Farmer interest in buying DNA-proven technology from dairy genetics co-operative Livestock Improvement took a hit after controversy over its commercial dairy bull Matrix erupted last year, the company's half-year results show.
Communications manager Clare Bayly said sales of DNA-proven straws were down "slightly" for the six months to November 30.
However, sales of the more traditional daughter-proven method of artificial insemination were up over the same period, meaning overall revenue from artificial breeding was up on where it was expected to be.
In March last year the firm confirmed semen from its bull, Matrix, marketed as DNA-proven, had passed a genetic mutation to about half his heifers.
It caused some offspring to be unusually hairy, to have low heat tolerance and not milk properly.
Some farmers sought compensation but were unsuccessful. The firm instead offered reimbursement for Matrix semen and inseminations, and DNA testing of his offspring.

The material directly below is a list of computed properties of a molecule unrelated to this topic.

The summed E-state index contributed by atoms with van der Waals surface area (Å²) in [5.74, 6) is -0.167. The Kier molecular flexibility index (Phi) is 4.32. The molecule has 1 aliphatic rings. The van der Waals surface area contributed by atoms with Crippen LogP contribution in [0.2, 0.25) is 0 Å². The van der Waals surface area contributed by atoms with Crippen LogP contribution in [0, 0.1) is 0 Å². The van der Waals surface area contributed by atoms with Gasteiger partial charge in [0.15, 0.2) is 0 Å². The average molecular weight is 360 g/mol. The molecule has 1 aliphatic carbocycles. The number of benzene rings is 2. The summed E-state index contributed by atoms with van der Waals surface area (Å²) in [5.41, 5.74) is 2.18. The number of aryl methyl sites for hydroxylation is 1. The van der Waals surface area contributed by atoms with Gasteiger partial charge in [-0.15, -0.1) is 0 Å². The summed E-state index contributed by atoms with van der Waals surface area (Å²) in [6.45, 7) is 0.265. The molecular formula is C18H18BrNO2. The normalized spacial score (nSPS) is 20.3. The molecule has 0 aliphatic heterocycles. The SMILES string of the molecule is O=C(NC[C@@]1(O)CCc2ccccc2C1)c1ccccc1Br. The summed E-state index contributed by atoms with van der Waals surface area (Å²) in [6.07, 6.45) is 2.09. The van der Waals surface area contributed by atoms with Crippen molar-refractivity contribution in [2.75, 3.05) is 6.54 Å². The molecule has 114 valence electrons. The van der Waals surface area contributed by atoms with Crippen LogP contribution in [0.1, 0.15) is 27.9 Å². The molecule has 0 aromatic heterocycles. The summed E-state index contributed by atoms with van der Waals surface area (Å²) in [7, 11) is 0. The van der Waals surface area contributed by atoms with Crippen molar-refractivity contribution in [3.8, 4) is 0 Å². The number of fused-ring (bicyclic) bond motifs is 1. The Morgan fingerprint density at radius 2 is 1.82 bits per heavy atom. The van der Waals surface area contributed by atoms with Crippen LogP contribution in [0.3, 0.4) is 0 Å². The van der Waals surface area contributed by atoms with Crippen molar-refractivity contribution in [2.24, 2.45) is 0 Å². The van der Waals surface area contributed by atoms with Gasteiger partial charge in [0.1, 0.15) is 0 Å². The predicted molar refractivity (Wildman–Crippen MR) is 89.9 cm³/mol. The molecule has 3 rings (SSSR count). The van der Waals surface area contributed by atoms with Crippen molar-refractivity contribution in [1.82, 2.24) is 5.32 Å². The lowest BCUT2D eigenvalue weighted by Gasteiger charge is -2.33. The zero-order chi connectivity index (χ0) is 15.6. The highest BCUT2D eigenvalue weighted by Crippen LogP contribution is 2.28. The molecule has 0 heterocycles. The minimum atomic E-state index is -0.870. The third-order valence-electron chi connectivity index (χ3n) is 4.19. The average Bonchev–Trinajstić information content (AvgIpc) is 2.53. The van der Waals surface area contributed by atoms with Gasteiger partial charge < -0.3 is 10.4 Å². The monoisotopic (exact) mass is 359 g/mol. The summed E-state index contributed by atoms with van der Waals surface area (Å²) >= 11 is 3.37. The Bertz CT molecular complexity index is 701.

LIC said the overall half-year profit attributable to farmer-shareholders was up $2 million on the same time last year. It posted a net profit after tax of $30m for the six months to November 30, up from $28m for the same period last year. Revenue was $131.5m, up from $120.1m for the previous period.
The balance sheet remained strong, with equity of $214.6m compared to $199.7m at the same time last year.
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